As expected, last weekend’s winter storm in the northern Central Flyway finally got ducks on the move. The snowy conditions were accompanied by sub-freezing temperatures that locked up the sheet water and smaller impoundments up north, pushing waterfowl down the flyway and onto the mid-Plains states where hunters have been waiting for fresh birds since the October openers.

My contacts in the Dakotas all reported seeing high migrators passing them over on Sunday, a day or so after the storm first hit. In South Dakota, Chris Hull sent in the following e-mail, complete with capitalization to better get his point across that the birds are really on the move:

“Spent the weekend in north central S.D., and let’s just say the migration was as BIG as it is going to get.

“Saturday morning…a few birds trickling high. Saturday afternoon was spent on a large slough – 2 miles by 5 miles – that was FULL of snows, specks, mallards and swans. I would say EASILY 50,000 snow geese and that many mallards as well. Saturday afternoon’s blizzard conditions had the birds scrambling for food and shelter. By Sunday morning, the birds and the sloughs were frozen. LOTS of high migrators all day. Monday morning, we hunted in vain, packed up and left for Pierre. Didn’t see a goose until we got to Whitlocks on Lake Oahe. Lots of birds in the Pierre area, though.”

Along with his e-mail, Hull passed along this great photo of he and his friends with a nice bag of S.D. swans–and a request for swan recipes.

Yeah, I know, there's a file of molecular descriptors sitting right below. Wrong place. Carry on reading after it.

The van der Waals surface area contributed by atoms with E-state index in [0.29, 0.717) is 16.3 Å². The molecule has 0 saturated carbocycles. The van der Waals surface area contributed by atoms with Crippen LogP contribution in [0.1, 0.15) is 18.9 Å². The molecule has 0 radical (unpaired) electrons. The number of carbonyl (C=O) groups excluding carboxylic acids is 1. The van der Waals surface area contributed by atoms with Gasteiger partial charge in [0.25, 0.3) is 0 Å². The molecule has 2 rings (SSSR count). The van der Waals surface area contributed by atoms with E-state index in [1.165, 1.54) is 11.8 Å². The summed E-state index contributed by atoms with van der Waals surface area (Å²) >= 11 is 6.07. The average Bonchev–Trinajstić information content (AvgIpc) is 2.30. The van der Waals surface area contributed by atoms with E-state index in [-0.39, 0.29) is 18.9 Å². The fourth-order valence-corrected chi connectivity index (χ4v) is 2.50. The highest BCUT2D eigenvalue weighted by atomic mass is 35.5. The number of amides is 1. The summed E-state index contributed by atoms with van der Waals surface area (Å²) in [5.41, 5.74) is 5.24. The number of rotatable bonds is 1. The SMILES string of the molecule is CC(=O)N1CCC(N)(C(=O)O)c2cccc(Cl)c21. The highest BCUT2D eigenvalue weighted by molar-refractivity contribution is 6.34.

In Montana, Avery Pro Staffer Jeremy DeVries also witnessed a major push of birds into the area. He reports “great numbers” of Canada geese and mallards, along with widgeon and gadwall “in good numbers.” The cold front did get what blue-winged teal and wood ducks were in the area moving on to warmer climes, and he noted “big movements of divers have not materialized” as of early this week. A warming trend, along with good availability of feed, has DeVries predicting this new push of birds will hang out for awhile and provide continued success that has been, as he puts it, “exceptional.”

As for that success, DeVries says it’s all about location. “People hunting on the Clarks Fork, Yellowstone and Bighorn Rivers all have positive reports,” said DeVries. “Limit shooting for most groups so long as you are in the right spots.” He also reminded boat hunters to be careful of low water. “Several reports of boats being stuck high and dry on the Bighorn this week due to changed river channels, gravel bars and VERY shallow water conditions,” he said.

Farther south along the Flyway, several hunters checked in with reports of both a major migration and resulting success. Nebraskan Mark Nelsen hopped just across that state’s southern border into Colorado and reported he and four friends had two days of great mixed-bag shooting. On Saturday they managed a five-man limit, counting seven different species of ducks, including Nelsen’s first scaup and this banded mallard drake shot by friend Tyler Nicely. On Sunday he checked in again, saying the ducks were flying, though the group only managed four species. Nelsen also echoed other reports from the area, saying “lots of new geese flying” Sunday morning.